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Excessive privileges - Temporary Files

Description#

Opening temporary files without appropriate measures or controls can leave the file, its contents and any function that consumes it vulnerable to attack.

Impact#

  • Get access to the created temporary files.
  • Tamper data contained in the created temporary files.

Recommendation#

Create the temporary files in a different directory than the default provided by the Operative system and ensure it has 0600 permission mask.

Threat#

Anonymous attacker with local access to the server.

Score#

Default score using CVSS 3.1. It may change depending on the context of the vulnerability.

Base#

  • Attack vector: L
  • Attack complexity: H
  • Privileges required: H
  • User interaction: R
  • Scope: U
  • Confidentiality: L
  • Integrity: L
  • Availability: N

Temporal#

  • Exploit code madurity: P
  • Remediation level: U
  • Report confidence: C

Result#

  • Vector string: CVSS:3.1/AV:L/AC:H/PR:H/UI:R/S:U/C:L/I:L/A:N/E:P/RL:U/RC:C
  • Score:
    • Base: 2.9
    • Temporal: 2.8
  • Severity:
    • Base: Low
    • Temporal: Low

Details#

This java method has the following signature:

public static File createTempFile(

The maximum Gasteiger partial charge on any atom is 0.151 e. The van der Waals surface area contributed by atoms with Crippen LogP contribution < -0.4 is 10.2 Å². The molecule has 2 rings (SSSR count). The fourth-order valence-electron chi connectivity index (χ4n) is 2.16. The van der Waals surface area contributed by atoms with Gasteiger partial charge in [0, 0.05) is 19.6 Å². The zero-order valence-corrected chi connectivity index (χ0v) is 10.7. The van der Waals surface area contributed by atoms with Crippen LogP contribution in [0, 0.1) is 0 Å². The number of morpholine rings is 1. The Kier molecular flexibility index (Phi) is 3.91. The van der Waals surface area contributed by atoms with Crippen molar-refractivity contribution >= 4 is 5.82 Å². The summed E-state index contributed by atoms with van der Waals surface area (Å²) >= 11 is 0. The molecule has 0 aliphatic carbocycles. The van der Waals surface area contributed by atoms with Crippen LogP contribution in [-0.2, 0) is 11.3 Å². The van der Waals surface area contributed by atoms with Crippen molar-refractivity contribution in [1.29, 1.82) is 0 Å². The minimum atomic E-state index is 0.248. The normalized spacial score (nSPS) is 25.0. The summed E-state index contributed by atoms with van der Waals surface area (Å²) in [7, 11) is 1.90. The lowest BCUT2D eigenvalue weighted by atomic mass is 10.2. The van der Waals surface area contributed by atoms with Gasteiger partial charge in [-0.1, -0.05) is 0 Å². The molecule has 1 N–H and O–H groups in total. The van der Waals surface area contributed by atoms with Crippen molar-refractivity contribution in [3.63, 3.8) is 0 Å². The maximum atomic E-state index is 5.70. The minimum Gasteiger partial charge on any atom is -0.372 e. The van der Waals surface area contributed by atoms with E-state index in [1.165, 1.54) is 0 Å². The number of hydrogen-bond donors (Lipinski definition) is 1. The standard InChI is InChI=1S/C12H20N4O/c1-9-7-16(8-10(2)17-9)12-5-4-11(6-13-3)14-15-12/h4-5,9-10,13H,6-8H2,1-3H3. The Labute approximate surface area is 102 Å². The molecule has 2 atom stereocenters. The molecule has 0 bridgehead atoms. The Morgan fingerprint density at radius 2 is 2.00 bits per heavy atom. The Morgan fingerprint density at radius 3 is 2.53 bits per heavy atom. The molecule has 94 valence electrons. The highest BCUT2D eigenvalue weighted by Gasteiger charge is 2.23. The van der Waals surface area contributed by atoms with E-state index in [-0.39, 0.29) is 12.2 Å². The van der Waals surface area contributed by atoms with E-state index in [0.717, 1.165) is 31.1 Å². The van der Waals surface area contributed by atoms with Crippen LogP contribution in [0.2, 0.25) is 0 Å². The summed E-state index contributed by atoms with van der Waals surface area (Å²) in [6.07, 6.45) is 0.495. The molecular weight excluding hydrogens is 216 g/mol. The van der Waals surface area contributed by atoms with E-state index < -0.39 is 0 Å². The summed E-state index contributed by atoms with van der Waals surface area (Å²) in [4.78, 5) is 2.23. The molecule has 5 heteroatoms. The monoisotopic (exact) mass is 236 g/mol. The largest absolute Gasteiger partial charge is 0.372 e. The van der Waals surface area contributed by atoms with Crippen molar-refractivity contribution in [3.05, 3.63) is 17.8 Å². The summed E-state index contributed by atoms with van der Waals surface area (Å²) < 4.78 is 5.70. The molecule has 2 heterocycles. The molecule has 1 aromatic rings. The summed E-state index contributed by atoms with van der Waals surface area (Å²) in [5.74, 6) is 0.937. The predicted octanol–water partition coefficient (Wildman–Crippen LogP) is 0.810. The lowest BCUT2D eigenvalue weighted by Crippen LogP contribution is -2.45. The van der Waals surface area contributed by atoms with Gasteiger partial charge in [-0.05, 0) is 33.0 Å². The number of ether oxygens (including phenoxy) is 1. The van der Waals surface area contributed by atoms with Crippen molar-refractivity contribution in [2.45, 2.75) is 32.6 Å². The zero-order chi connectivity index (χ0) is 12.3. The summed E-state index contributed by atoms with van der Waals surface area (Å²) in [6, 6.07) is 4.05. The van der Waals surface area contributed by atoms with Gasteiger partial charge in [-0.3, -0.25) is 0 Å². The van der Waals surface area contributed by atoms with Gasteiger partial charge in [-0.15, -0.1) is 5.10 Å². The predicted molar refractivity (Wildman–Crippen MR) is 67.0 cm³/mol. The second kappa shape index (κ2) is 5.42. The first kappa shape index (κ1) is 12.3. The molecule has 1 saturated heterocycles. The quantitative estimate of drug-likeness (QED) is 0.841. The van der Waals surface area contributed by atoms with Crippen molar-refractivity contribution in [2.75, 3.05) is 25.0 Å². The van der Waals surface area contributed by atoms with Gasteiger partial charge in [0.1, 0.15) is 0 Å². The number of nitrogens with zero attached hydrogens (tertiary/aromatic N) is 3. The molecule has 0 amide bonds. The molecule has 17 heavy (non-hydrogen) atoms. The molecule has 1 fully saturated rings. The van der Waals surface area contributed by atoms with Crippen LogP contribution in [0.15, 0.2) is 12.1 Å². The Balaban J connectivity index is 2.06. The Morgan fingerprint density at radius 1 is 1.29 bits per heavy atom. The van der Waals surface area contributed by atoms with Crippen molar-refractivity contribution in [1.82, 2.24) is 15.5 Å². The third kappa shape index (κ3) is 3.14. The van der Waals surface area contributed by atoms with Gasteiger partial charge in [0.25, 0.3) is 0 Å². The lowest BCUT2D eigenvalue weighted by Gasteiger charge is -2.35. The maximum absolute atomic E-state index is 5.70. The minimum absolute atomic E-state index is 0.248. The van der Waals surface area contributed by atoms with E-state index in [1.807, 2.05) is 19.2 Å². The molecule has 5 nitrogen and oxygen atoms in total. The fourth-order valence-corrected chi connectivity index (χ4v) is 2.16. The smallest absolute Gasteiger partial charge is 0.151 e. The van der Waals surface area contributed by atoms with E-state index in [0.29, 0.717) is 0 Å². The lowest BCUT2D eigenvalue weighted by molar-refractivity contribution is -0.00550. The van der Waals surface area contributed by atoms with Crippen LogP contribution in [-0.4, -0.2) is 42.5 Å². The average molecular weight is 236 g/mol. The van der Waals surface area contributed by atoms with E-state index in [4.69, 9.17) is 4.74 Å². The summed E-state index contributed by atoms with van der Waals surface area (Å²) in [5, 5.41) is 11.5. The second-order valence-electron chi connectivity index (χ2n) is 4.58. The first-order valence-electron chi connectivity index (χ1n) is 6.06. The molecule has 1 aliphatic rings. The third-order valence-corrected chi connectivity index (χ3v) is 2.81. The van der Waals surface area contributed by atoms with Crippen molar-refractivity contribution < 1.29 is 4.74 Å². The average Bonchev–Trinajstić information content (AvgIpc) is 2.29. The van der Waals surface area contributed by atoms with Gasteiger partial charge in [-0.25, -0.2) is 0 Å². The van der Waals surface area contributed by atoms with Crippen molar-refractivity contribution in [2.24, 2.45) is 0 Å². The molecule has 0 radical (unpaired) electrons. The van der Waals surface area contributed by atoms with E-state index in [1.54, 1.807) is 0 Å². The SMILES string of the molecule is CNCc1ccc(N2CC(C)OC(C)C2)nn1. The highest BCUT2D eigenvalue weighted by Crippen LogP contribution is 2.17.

// The prefix string defines the files name;
// must be at least three characters long
String prefix,
// The suffix string defines the file's extension;
// if null the suffix ".tmp" will be used
String suffix,
// The directory in which the file is to be created.
// For default temporary-file directory null is to passed.
File directory,
)

The first two arguments do not affect security of the created file.

In Linux, files and directories are different entities, they have their own permissions and are isolated from other files and directories.

Protections you apply to the directory do not affect the files inside of it. For example, if I protect the directory I can prevent an attacker from executing the ls command, but nothing impedes the attacker from executing cat directory/file.

To prevent access to the file we must protect the file, not the directory.

Additionally, we make sure that permissions are set atomically. If we do not, the following situation can happen:

  • At moment A we File.createTempFile() a file.
  • At moment B we add secure permissions to the file.

After moment B the file is secured. However, between moment A and moment B the file has insecure permissions and an attacker had enough opportunity to get control over it.

Vulnerable implementation#

The java.io.File.createTempFile method creates files with write permissions in groups and other:

import java.io.File;
public class Test {
public static void main(String[] args){
try {
System.out.println(File.createTempFile("xxx", null));
}
catch (Exception e) {}
}
}
/*
* $ ls -al $(javac Test.java && java Test)
*
* -rw-r--r-- 1 fluid fluid 0 Aug 28 14:44 /tmp/xxx948760279845756007.tmp
*/

Secure implementation#

  • Use java.nio.file.Files.createTempFile.
  • Use the attrs argument (an optional list of file attributes to set atomically when creating the file).

Requirements#